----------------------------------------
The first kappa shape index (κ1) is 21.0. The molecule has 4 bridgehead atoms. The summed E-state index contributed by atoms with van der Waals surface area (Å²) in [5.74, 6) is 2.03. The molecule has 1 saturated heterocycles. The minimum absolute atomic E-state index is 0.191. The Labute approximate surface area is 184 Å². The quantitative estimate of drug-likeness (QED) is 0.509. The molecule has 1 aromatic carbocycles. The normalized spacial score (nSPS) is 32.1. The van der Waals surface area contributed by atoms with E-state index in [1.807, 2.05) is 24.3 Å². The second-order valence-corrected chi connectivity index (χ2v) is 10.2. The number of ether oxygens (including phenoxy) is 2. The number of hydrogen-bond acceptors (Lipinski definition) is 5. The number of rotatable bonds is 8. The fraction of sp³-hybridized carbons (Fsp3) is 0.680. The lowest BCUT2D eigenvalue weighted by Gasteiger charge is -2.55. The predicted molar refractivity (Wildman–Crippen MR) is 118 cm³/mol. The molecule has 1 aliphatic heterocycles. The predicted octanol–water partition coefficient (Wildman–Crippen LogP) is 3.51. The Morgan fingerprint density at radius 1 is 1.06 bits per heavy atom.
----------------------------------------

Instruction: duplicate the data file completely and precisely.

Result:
The first kappa shape index (κ1) is 21.0. The molecule has 4 bridgehead atoms. The summed E-state index contributed by atoms with van der Waals surface area (Å²) in [5.74, 6) is 2.03. The molecule has 1 saturated heterocycles. The minimum absolute atomic E-state index is 0.191. The Labute approximate surface area is 184 Å². The quantitative estimate of drug-likeness (QED) is 0.509. The molecule has 1 aromatic carbocycles. The normalized spacial score (nSPS) is 32.1. The van der Waals surface area contributed by atoms with E-state index in [1.807, 2.05) is 24.3 Å². The second-order valence-corrected chi connectivity index (χ2v) is 10.2. The number of ether oxygens (including phenoxy) is 2. The number of hydrogen-bond acceptors (Lipinski definition) is 5. The number of rotatable bonds is 8. The fraction of sp³-hybridized carbons (Fsp3) is 0.680. The lowest BCUT2D eigenvalue weighted by Gasteiger charge is -2.55. The predicted molar refractivity (Wildman–Crippen MR) is 118 cm³/mol. The molecule has 1 aliphatic heterocycles. The predicted octanol–water partition coefficient (Wildman–Crippen LogP) is 3.51. The Morgan fingerprint density at radius 1 is 1.06 bits per heavy atom.